(A) The interaction between deacetylase sirtuin 1 (SIRT1) and tau was monitored by co-IP assay using lysates from cortex isolated from both nNOS+/+ and nNOS−/− mice administered with or without Aβ1–42. (B) Biotin-switch assay was performed to monitor nitrosylation of SIRT1 using the cortical lysates after administration of Aβ1–42. (C) The interaction between GAPDH and SIRT1 was monitored by co-IP assay using cortical lysates after administration of Aβ1–42. (D) Primary neurons isolated from nNOS+/+ mice were overexpressed with either GAPDH or GAPDH C150S construct before administration of Aβ1–42. The interaction between SIRT1 and GAPDH was monitored by co-IP assay. (E) GAPDH or GAPDH C150S was overexpressed in the cortex, and nitrosylation of GAPDH and SIRT1 was monitored by biotin-switch assay. (F) Primary neurons isolated from nNOS+/+ mice were overexpressed with either GAPDH or GAPDH C150S construct before administration of Aβ1–42. The nitrosylation of GAPDH and SIRT1 was then assessed and monitored by biotin-switch assay. (G) Primary neurons isolated from nNOS+/+ mice overexpressed with either SIRT1 or SIRT1 C387/390S were treated with Aβ1–42. Cell lysates were used to do co-IP assay to monitor the interaction between SIRT1 and tau. (H) Primary neurons isolated from nNOS+/+ mice overexpressed with either SIRT1 or SIRT1 C387/390S were treated with Aβ1–42. Acetylation of tau (Lys280) and H3 were assessed in cell lysates using a co-IP assay. The change in the amount of acetylated H3 and tau was quantitated for each sample. (I) Confocal microscopic analysis of total (green) and acetylated (red) tau in the cortex after administration of Aβ1–42. Scale bar, 100 μm. (J) Primary neurons isolated from nNOS+/+ mice were treated with either control or HDAC6 siRNA before administration with Aβ1–42. The tau acetylation at Lys280 was assessed by co-IP assay with antibody to acetyl-lysine and subsequent Western blotting. Data are quantified in the Supplementary Materials; all blots and microscopy are representative of three independent experiments from five to seven mice each condition.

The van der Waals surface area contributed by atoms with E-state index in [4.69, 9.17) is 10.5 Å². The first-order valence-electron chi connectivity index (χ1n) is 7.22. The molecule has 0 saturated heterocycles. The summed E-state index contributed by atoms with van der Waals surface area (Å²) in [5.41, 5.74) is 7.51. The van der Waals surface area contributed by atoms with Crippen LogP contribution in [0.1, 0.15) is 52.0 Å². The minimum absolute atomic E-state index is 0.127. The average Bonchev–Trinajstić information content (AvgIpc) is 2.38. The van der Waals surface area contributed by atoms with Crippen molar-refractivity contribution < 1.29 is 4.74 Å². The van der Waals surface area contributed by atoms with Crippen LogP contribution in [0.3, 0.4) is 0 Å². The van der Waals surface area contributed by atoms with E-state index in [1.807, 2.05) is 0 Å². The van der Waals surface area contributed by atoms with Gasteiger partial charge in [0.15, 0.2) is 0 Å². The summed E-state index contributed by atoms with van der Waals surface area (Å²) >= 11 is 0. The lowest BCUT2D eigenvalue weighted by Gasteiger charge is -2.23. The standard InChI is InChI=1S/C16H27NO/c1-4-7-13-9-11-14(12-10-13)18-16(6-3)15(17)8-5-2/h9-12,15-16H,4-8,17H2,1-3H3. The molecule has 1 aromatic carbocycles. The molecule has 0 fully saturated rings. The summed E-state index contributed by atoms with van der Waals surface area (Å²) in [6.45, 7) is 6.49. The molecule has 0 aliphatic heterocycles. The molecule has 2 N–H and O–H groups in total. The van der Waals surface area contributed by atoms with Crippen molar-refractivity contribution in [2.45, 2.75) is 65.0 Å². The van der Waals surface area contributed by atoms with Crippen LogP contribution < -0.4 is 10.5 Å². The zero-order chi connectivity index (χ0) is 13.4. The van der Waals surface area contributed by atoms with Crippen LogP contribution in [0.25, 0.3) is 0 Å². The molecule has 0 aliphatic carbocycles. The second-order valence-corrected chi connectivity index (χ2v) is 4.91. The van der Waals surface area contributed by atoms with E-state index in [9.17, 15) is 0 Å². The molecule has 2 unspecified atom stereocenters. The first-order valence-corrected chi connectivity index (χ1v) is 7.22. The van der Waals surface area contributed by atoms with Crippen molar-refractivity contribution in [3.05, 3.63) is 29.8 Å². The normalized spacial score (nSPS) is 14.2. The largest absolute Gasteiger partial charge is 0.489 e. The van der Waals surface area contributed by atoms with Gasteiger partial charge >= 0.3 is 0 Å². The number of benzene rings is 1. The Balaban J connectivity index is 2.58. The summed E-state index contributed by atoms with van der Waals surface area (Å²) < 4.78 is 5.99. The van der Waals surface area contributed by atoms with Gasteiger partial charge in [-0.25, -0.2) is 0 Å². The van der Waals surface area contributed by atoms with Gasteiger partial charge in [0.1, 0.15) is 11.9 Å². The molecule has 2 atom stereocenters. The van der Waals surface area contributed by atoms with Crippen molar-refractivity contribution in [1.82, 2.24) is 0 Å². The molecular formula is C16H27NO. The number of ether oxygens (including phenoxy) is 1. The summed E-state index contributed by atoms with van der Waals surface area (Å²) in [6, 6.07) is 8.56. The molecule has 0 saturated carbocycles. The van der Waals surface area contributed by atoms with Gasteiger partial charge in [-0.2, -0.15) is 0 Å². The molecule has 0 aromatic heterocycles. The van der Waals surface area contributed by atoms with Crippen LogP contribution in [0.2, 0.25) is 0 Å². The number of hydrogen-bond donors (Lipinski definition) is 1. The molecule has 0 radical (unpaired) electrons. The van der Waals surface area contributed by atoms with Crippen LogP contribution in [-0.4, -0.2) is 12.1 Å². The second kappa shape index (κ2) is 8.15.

• Fig. 4 Inhibition of GAPDH nitrosylation results in a reduction in tau acetylation.

    (A) GAPDH or GAPDH C150S was overexpressed in the cortex before administration of Aβ1–42. tau acetylation was assessed by co-IP assay with an antibody to acetyl-lysine and subsequent Western blotting. (B) GAPDH or GAPDH C150S was overexpressed in cortex before administration of Aβ1–42. Confocal microscopic analysis then assessed total (green) and acetylated (red) tau in the cortical tissue. Scale bar, 100 μm. (C) Confocal microscopic analysis then assessed total (green) and acetylated (red) tau in the cortical tissue from mice treated with CGP3466B (top, 0.5 mg/kg; bottom, 2.5 mg/kg) before administration of Aβ1–42 into the cortex (right) compared with Aβ1–42 alone or controls (left). Scale bar, 100 μm. (D and E) Nitrosylation of GAPDH (D) and the acetylation of tau (E) were assessed in primary neurons cultured with Aβ1–42 with or without CGP3466B. Data above are quantified in the Supplementary Materials; all blots and microscopy are representative of three independent experiments from five to seven mice each condition. (F) Total distance calculated in open-field tests in mice treated with Aβ1–42 and with or without CGP3466B. n = 15 to 20 mice; **P < 0.001, Wilcoxon two-sample test (nonparametric version of two sample t test). (G) Latency to find the platform in Morris water maze test was monitored in mice administered with Aβ1–42 with or without CGP3466B treatment. n = 15 to 20 mice; **P < 0.001, Wilcoxon two-sample test. (H) A working model of our findings suggesting that Aβ1–42 leads to an induction in the level of nitric oxide (NO), which, in turn, nitrosylates GAPDH. Nitrosylated GAPDH interacts with an acetyltransferase p300 and a deacetylase SIRT1. The interaction between p300 and GAPDH facilitates an activation of p300 and an induction of tau acetylation. The interaction between SIRT1 and GAPDH results in nitrosylation of SIRT1, which is unable to deacetylate tau. Inhibition of GAPDH-SNO reduces tau acetylation and improves behavioral impairments.

Supplementary Materials

  • www.sciencesignaling.org/cgi/content/full/11/522/eaao6765/DC1

    Fig. S1. Quantitative analysis of tau acetylation in vitro and in vivo.

    Fig. S2. Quantitative analysis of GAPDH nitrosylation after Aβ1–42 administration.

    Fig. S3. Quantitative analysis of transnitrosylation of SIRT1 and its effect on tau acetylation.

    Fig. S4. Quantitative analysis of tau acetylation after inhibition of GAPDH nitrosylation.

  • Supplementary Materials for:

    Nitrosylation of GAPDH augments pathological tau acetylation upon exposure to amyloid-β

    Tanusree Sen, Pampa Saha, Nilkantha Sen*

    *Corresponding author. Email: senn{at}pitt.edu

    This PDF file includes:

    • Fig. S1. Quantitative analysis of tau acetylation in vitro and in vivo.
    • Fig. S2. Quantitative analysis of GAPDH nitrosylation after Aβ1–42 administration.
    • Fig. S3. Quantitative analysis of transnitrosylation of SIRT1 and its effect on tau acetylation.
    • Fig. S4. Quantitative analysis of tau acetylation after inhibition of GAPDH nitrosylation.